Does Driver's Ed. Lead to More Car Crashes?

The conclusion couldn’t be any starker:

Indiana lawmakers say the state’s driver education program isn’t working, citing a fractured system administered by three separate agencies and statistics that put the program’s usefulness in doubt.

Yes, it’s a bit of a political issue …

Public affairs director Sarah Meyer of the Indiana Bureau of Motor Vehicles told a group of state lawmakers last week that a study of current drivers under 18 showed those who took driver’s education had nearly four times the crashes that those who didn’t take the classes had.

But hey, there are statistics to back it up:

Nearly 5 percent of the 51,000 teens who took driver’s education had one or more reported accidents, compared with 1 percent of the 71,932 drivers without formal driver training.

Is driver’s ed. a menace to society? At least one politician asked the obvious question:

“Why do we even offer driver’s education?” asked Rep. Phil Hinkle, R-Indianapolis, after hearing the statistics.

Indeed, lots of government-run programs don’t produce the intended result. And the safety value of driver’s education has been challenged before. But is it really possible that sitting in a driver’s-ed. class makes you four times more dangerous?

Maybe the courses give young drivers false confidence that makes them more dangerous? Or maybe the instruction is really bad?

Or maybe there’s a selection bias at work here, whereby the drivers who take driver’s ed. (whether by choice or not) have different characteristics than the drivers who don’t.

Or maybe, more believably (to me at least), the statistics above obscure one salient fact: drivers who take a driver’s ed. course are allowed to drive at a younger age than drivers who haven’t taken a course.

There might be a lot of reasons to critique a driver’s-ed. program, but one of them should not be that you are shocked – shocked! – that turning more young drivers loose on the roads may result in more accidents.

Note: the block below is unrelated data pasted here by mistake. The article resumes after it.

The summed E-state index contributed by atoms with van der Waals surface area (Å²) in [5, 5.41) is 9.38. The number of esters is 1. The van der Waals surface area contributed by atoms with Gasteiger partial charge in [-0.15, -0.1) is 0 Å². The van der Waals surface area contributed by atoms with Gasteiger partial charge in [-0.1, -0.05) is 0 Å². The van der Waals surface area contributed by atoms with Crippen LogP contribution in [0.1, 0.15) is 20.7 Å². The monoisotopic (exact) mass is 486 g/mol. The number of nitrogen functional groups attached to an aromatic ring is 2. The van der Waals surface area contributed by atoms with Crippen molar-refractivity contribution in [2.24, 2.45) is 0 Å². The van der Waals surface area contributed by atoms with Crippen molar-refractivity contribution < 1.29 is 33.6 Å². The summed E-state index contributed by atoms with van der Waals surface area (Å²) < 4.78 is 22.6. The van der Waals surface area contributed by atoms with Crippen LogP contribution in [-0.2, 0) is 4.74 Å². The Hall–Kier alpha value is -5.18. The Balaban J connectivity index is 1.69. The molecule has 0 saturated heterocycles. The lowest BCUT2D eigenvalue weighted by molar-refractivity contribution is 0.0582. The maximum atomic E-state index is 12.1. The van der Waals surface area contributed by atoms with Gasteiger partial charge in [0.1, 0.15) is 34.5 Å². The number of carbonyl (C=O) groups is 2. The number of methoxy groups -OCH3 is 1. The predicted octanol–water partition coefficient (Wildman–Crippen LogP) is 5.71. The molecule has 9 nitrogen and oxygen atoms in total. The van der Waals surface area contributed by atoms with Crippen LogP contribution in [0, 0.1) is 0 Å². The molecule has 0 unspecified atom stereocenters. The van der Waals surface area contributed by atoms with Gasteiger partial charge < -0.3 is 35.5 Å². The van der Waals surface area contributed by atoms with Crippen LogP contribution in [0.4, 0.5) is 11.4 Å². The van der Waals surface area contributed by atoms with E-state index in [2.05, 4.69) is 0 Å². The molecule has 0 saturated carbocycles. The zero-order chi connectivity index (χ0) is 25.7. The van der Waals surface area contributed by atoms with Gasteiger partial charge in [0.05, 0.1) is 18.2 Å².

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  1. mike says:

    An addendum: indeed, those taking a driver’s ed course may get their license a minimum of 3 months earlier than those who don’t. (I just checked.) And those who take driver’s ed most likely do it to get the license earlier. So there are more opportunities available for the driver’s ed graduate to have an accident by age 18 than for the non-driver’s ed graduate. Plus there may be systematic differences between those who take driver’s ed in terms of attitude, risk aversion, etc.

    The Indiana Bureau of Motor Vehicles, the folks who produced the study, have no known research capacity.

    Bottom line: there is an excellent chance that the study is pure garbage. If insurance companies stop giving a discount for graduates of recognized driver’s ed programs, then I would be more inclined to believe the results.

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  2. BSK says:

    I am also skeptical of the “reported accident” statistic. Could rural teens (or their parents) be more likely to settle-up with neighbors privately after a crash? In a larger city where you don’t know everyone including your neighbors, getting the police involved could be far more common.

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  3. Josh says:

    I know when I was 16 I got into 4 really minor accidents (I think the cars were moving under 10mph in all four), only one of them was reported (the rest were privately settled since the damages were all under $500). Since then I have not been in one.

    I did take drivers ed, but the reason for the accidents was just general irresponsibility and immaturity, nothing to do with drivers ed (which was admittedly worthless).

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  4. Thomas Paine says: